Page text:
Blu-ray Review – Der müde Tod (1921)

Cover art for the 2017 Blu-ray release of fantasy drama Der müde Tod

Genre: Fantasy
Certificate: PG
UK Release Date: 24th July 2017
Runtime: 98 minutes
Director: Fritz Lang
Writer: Fritz Lang, Thea von Harbou
Starring: Lil Dagover, Bernhard Goetze, Walter Janssen, Karl Platen, Paul Biensteldt, Eduard von Winterstein, Rudolph Klein-Rogge
Synopsis: A bereaved woman takes on Death in order to convince him to return her beloved to life.

 

 

When you think of German Expressionist cinema from the 1920s, the first name that will leap to mind is Fritz Lang. Whether it’s the serial killer thrills of M or the satirical heavy-lifting of Metropolis, his films have left indelible footprints on the history of cinema. One of his earlier pieces of work is the ambitious fantasy drama Der müde Tod, which translates literally as ‘The Weary Death’ and was released as Destiny in English territories. It’s a poetic, lyrical anthology story centered around a lovelorn heroine trying to outwit Death in order to return to the arms of her deceased partner.

A couple (Lil Dagover and Walter Janssen) are travelling in a carriage on a country road when they pick up a mysterious hitchhiker (Bernhard Goetze) dressed all in black, unaware that he is Death himself. When Death later takes the man away, his partner tracks Death down and asks him to return her boyfriend to life. Death, who has grown weary with his job, offers her the chance to bring her boyfriend back if she can successfully save the life of one of three men marked for death. The film then tells the stories of each of the three men (Janssen) and the efforts of various women (Dagover) to save them, while Death keeps a watchful eye.

Der müde Tod is a masterful and poetic piece of filmmaking that unfolds with structural elegance and sublime craft. In the early stages, Lang creates a real sense of mystery with his introduction of Goetze’s sinister, cloaked figure with dark, soulless eyes. His detachment is the perfect contrast to Dagover and Jansssen’s sickly sweet romance, which seems ill-fitting in the environs of the secluded village in which the story is set. Lang paints the dignitaries and residents of the village as grotesque caricatures, allowing Death to build his fortress just outside their village border.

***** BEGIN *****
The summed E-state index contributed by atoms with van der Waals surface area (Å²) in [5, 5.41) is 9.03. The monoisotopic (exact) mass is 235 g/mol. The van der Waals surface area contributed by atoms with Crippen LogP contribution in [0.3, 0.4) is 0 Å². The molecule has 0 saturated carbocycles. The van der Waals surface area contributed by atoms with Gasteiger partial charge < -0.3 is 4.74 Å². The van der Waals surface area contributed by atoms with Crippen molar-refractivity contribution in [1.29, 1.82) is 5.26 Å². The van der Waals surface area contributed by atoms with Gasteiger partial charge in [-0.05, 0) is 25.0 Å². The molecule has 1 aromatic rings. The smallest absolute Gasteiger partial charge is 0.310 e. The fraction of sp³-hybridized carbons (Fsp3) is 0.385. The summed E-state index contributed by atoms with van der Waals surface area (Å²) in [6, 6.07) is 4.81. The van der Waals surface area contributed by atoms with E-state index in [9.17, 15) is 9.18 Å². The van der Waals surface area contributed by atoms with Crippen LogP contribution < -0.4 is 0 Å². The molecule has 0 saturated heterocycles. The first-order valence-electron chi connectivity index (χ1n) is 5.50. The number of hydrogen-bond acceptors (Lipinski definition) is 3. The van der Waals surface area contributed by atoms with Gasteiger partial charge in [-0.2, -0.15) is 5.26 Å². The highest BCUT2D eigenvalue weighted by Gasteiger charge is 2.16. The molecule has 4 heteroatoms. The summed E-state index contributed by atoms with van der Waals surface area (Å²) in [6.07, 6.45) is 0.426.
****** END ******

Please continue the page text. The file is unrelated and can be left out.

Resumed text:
The episodic nature of the story in Der müde Tod helps to give the film a real narrative momentum throughout. Each of the three separate tales that unfold during the course of the film are wildly ambitious in their own right, spanning the entire world from Venice to China, and weaving stories of tyrannical men exerting horrific patriarchal control over women. All three tales have their own twists and turns and are realised with artful style by Lang, with beautiful sets and a delightfully dreamlike tone.

The pair of central performances from Goetze and Dagover – star of The Cabinet of Dr Caligari – are outstanding. Goetze is deeply sinister as Death, but is also able to sell the idea of an immortal being weary and broken down by the pressures of omnipotence and the grim nature of his work. Dagover, meanwhile, does a stellar job in her main role and also brings a sense of desperation to her other roles in the three tragic tales, bringing it all together in the epilogue, which takes yet another turn for the expected en route to a poignant final moment.

Lang’s striking visual style is present and correct throughout Der müde Tod, which is a real treat to look at. In stark contrast to the monolithic structures that would be depicted in Metropolis, it’s a film of small villages and dusty pathways where Death hides. It’s also a film with a compelling and subtle message about the nature of death, using the flickering of candles as a visual motif, enhanced by candle-shaped archways and bridges that amplify the idea. Der müde Tod ends on a bittersweet note, with a conclusion that is devastating, romantic and instantly memorable.

 

Special Features

There’s an audio commentary by film critic Tim Lucas and an interesting video essay by David Cairns that delves into some of the themes behind the film and Lang’s career as a whole.

 

Pop or Poop?

Rating: Pop!

Fritz Lang’s ability to construct memorable cinematic art with minimal resources is evidenced clearly by Der müde Tod, which is a haunting and poetic tale with death at its centre. The performances are strong and the visuals are an impressive example of the German Expressionist style that was so popular with filmmakers like Lang, Murnau and Wiene at the time.

Der müde Tod is a deeply ambitious and interesting piece of work that showcases the sheer scale of Lang’s mastery over the medium. It’s not quite as visually and thematically spectacular as Metropolis, but it might well be his best work.

 

Do you agree with my review? Let me know in the comments section.

Der müde Tod is available on Blu-ray and DVD in the UK now, courtesy of Eureka Entertainment.

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